Internationally, in the US, Glasgow Caledonian has become the first oversees university to be granted degree-awarding powers, the distinctiveness of our offer, in terms of Fair Fashion and social business, getting us over the line in creating Glasgow Caledonian New York College. In Dhaka, we created the Grameen Caledonian College of Nursing, training local nurses from impoverished backgrounds to western standards. The College runs as a self-sustaining social business and has now transferred to local ownership and leadership. GCU is also a founding partner in the African Leadership College, accrediting and delivering the initial undergraduate programmes in business, computing, social sciences and psychology; training ethical leaders of the future.

Operationalising the Research Strategy

As a new PVC Research, I was nervous about refreshing our research strategy along these lines. As well as saying that the SDGs would guide us, it would, inevitably, mean moving resources around. However, our institution-wide approach and especially our staff, made it easy. Staff were excited  to have their work viewed in terms of what they were contributing to the SDGs; the most ambitious and comprehensive statement of global needs ever issued.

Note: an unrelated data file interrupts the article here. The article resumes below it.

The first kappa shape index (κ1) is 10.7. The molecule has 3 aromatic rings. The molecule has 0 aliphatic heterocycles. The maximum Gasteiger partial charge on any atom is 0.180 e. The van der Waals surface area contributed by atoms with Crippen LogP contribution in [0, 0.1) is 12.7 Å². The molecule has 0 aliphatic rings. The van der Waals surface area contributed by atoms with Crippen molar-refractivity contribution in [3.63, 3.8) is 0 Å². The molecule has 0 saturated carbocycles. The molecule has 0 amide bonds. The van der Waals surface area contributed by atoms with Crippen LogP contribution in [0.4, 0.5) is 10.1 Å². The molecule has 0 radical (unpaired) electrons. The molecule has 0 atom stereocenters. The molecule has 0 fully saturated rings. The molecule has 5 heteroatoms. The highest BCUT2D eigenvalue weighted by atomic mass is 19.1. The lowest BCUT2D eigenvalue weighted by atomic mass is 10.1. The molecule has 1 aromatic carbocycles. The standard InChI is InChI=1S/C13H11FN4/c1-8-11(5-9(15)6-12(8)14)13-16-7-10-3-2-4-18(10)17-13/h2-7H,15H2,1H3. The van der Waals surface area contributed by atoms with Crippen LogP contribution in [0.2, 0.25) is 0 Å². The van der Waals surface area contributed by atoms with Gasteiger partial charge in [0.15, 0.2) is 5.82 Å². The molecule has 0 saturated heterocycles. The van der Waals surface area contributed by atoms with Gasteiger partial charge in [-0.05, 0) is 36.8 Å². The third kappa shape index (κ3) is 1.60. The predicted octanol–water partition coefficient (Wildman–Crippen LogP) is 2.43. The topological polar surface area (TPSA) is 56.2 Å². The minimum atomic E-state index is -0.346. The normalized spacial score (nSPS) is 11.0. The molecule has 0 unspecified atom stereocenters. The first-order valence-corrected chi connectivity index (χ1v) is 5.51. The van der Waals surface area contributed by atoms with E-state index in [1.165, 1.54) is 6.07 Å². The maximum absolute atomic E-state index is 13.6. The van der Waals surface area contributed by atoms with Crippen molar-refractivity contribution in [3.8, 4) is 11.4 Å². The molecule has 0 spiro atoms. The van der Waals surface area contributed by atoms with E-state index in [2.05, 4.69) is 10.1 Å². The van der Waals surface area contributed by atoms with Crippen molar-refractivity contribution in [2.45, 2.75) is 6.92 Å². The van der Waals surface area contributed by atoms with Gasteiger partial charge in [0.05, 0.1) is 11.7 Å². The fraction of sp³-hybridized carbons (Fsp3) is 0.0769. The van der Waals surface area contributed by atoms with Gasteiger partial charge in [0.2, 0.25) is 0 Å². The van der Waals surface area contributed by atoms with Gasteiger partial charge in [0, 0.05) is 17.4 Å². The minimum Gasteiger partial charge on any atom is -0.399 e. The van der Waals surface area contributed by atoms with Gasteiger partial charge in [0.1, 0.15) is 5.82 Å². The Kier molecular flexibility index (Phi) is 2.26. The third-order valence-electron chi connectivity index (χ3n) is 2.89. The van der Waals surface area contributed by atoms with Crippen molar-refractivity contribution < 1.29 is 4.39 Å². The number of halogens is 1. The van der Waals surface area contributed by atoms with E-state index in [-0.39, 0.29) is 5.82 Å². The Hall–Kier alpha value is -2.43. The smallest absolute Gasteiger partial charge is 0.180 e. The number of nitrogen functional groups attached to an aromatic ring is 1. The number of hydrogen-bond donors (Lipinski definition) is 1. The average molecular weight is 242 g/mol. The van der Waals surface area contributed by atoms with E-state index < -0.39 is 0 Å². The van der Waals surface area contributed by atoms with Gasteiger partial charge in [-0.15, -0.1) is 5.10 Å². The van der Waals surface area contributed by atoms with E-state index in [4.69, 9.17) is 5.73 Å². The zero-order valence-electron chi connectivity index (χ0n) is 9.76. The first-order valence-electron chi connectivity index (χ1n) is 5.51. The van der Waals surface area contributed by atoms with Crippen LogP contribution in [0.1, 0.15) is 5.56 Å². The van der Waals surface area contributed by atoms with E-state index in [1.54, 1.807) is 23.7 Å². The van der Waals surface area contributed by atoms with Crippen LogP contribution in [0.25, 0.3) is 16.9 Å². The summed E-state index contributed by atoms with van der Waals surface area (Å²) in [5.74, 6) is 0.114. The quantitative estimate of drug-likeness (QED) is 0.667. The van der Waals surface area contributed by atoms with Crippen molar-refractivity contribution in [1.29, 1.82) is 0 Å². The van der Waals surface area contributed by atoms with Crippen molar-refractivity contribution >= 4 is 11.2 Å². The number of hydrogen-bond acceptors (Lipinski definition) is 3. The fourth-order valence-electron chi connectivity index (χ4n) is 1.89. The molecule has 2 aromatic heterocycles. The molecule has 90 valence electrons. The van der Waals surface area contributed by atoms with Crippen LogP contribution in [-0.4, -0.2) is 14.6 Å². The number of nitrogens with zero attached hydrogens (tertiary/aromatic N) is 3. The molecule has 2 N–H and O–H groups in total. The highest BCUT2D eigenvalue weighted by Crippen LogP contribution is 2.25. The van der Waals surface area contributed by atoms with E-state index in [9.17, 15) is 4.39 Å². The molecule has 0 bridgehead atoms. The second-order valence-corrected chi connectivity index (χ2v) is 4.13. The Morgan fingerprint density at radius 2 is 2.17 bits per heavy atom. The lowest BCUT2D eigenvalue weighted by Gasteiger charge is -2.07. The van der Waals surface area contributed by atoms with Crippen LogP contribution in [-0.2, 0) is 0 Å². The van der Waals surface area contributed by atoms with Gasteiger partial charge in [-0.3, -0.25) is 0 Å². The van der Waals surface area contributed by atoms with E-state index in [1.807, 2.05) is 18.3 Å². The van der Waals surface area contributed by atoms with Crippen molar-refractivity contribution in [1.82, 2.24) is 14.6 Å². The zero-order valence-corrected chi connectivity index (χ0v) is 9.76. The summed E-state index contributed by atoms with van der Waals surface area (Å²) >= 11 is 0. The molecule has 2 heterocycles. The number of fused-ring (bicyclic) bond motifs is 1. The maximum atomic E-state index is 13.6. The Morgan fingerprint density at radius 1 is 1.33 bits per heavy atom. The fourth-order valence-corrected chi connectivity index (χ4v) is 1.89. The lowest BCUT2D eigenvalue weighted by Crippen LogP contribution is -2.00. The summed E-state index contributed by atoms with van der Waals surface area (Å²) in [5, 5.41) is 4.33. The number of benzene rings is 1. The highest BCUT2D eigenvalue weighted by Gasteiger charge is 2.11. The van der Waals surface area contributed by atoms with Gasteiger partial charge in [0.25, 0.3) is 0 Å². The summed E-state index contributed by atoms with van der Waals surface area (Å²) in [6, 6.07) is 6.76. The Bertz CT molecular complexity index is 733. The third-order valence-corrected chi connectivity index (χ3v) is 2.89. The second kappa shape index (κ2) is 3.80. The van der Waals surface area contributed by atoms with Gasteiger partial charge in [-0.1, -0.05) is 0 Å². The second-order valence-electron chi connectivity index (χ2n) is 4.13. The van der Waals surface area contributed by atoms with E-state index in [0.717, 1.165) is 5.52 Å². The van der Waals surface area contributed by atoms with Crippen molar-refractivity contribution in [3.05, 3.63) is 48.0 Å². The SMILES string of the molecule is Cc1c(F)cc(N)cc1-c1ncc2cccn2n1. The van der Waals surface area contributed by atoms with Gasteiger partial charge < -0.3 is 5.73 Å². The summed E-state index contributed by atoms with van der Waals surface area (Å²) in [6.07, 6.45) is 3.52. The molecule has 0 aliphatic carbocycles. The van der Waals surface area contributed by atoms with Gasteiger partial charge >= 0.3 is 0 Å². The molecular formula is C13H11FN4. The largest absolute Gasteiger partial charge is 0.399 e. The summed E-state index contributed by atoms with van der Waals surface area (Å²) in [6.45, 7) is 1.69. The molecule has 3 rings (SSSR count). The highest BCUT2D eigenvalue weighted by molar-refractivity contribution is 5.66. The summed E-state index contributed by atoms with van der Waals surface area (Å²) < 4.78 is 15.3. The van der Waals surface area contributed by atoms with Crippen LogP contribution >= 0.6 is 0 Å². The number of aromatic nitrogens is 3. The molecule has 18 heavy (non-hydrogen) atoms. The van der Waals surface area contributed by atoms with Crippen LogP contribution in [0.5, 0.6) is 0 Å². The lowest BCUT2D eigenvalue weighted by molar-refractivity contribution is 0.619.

Reflecting the research strengths of three Schools (our other two are the School of Computing, Engineering & Built Environment and School of Health & Life Sciences), we address the SDGs via three societal challenges of inclusive societies, healthy lives and sustainable environments, and, within these, populating research themes and groups with relevant staff.

Cross-School and cross-disciplinary working is further promoted through our set of prestigious Research Centres, all of which are thematic and subject to a new Approval & Renewal Process. Currently, six such centres have been approved: BEAM, which examines Built Environment and Asset Management for the Goals; Centre for Climate Justice, developed out of an initial collaboration with the Mary Robinson Foundation; Centre for Living, which covers most of our health research; SMART Technology, which is trying to enhance technology for the Goals; the WiSE Centre for Economic Justice which originated from our continuing strengths in research on gender equality; and, finally, our Yunus Centre, which is built around evidencing the ideas of our (now) Emeritus Chancellor about microlending in the UK context as well as assessing impacts of social enterprise on health and well-being.

In the case of our Yunus Centre, the thesis is that acting directly on one SDG, such as poverty or good jobs, can result in impacts on others, such as health and wellbeing. This ‘multiple hits’ approach is entirely in line with UN thinking, the SDGs having provided us with a more-holistic framework for improving lives, and the opportunity for all sectors of society to collaborate in this great venture of our times.

In our view, these initiatives represent the new thinking and evidence that academia can offer the SDGs going forward; but they require imaginative leadership and a whole-institution approach to maximise social impact.